About 20 million Americans (20 to 25 percent of workers) perform shift work. Most shift workers get less sleep over 24 hours than day workers. Sleep loss is greatest for night shift workers, those who work early morning shifts, and female shift workers with children at home. About 60 to 70 percent of shift workers have difficulty sleeping and/or problem sleepiness.
The human sleep-wake system is designed to prepare the body and mind for sleep at night and wakefulness during the day. These natural rhythms make it difficult to sleep during daylight hours and to stay awake during the night hours, even in people who are well rested. It is possible that the human body never completely adjusts to nighttime activity and daytime sleep, even in those who work permanent night shifts.
In addition to the sleep-wake system, environmental factors can influence sleepiness in shift workers. Because our society is strongly day-oriented, shift workers who try to sleep during the day are often interrupted by noise, light, telephones, family members, and other distractions. In contrast, the nighttime sleep of day workers is largely protected by social customs that keep noises and interruptions to a minimum.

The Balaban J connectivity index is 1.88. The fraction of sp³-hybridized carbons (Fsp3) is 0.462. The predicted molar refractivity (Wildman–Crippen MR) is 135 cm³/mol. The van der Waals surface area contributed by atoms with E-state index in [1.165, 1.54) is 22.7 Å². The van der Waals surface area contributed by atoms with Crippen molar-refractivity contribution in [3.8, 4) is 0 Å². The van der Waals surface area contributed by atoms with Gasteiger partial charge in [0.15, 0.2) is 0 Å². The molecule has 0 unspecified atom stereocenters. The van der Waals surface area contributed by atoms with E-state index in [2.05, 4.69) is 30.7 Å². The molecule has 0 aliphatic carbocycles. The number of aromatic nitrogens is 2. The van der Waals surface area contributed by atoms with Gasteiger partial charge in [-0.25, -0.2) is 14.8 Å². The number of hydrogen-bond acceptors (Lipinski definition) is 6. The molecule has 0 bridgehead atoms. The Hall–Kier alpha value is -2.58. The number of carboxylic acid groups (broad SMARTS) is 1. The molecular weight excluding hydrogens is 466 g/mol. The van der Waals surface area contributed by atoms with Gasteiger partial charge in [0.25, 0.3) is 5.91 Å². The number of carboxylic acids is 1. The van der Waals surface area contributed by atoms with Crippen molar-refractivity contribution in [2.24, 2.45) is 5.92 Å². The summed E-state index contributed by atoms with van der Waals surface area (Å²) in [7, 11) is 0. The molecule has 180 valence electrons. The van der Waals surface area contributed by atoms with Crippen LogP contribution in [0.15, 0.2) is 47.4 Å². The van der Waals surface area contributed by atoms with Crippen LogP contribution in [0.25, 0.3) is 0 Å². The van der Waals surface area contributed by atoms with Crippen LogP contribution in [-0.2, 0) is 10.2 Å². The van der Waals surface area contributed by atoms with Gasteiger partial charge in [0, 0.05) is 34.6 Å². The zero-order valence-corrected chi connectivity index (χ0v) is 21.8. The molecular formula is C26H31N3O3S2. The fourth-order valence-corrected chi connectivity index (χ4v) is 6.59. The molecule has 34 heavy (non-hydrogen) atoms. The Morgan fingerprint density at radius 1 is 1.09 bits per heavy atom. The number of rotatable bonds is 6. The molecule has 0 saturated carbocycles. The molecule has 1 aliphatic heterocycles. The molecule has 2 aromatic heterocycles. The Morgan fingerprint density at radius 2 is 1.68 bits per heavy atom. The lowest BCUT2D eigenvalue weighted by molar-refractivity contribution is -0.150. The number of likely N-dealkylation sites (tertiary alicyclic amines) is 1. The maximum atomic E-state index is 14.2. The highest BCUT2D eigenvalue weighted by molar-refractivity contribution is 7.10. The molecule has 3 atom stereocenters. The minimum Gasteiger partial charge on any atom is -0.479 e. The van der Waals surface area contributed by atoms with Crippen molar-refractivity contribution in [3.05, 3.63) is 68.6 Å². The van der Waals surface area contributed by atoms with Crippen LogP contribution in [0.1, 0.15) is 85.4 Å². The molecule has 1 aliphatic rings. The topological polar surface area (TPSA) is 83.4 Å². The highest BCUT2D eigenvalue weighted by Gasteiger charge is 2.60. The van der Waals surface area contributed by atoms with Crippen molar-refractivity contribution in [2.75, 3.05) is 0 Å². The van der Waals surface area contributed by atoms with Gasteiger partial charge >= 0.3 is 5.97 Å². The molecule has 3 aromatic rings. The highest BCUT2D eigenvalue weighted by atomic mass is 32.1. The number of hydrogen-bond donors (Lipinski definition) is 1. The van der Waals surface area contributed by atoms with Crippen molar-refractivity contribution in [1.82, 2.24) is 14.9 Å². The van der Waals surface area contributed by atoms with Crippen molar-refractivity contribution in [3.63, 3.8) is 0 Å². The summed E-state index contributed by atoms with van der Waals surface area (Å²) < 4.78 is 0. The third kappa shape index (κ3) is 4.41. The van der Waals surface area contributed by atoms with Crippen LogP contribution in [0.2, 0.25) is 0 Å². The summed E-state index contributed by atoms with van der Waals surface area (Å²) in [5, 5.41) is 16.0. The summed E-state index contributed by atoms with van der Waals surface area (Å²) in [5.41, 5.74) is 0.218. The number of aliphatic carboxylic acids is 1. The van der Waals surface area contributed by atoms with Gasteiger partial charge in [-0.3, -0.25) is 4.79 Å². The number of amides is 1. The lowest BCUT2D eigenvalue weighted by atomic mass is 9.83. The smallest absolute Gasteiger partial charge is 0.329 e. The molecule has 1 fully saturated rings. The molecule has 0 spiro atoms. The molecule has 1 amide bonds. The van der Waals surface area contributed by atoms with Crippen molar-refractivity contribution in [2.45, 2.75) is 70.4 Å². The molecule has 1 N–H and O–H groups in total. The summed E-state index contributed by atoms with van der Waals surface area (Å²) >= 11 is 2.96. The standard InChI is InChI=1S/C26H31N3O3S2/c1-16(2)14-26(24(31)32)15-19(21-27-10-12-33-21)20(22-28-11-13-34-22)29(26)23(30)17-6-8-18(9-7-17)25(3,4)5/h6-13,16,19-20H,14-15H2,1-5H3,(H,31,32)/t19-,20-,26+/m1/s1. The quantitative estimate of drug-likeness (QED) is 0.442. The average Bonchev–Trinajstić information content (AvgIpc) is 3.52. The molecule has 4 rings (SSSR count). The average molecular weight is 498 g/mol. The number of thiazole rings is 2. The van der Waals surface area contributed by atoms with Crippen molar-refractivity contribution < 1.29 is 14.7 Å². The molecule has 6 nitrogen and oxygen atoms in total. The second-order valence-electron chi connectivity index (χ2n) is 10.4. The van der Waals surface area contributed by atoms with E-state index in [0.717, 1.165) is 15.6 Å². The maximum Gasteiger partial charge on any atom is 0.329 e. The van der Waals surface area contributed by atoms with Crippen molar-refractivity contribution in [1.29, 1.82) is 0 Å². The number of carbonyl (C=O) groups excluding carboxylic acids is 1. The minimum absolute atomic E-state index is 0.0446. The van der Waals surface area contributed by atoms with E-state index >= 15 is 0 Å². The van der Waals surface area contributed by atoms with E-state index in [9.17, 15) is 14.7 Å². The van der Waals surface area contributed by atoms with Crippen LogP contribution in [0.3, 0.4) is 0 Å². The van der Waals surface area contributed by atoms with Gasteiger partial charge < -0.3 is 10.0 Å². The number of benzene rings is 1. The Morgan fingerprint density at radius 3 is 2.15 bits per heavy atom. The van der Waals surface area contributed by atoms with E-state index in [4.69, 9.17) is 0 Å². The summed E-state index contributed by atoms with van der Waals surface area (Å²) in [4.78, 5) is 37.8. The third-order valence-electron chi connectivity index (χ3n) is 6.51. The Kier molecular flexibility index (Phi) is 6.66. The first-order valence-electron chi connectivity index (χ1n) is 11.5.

Problem sleepiness in shift workers may result in:
Many people simply do not allow enough time for sleep on a regular basis. A first step may be to evaluate daily activities and sleep-wake patterns to determine how much sleep is obtained. If you are consistently getting less than 8 hours of sleep per night, more sleep may be needed. A good approach is to gradually move to an earlier bed time.
For example, if an extra hour of sleep is needed, try going to bed 15 minutes earlier each night for four nights and then keep the last bedtime. This method will increase the amount of time in bed without causing a sudden change in schedule. However, if work or family schedules do not permit the earlier bedtime, a 30 to 60-minute daily nap may help.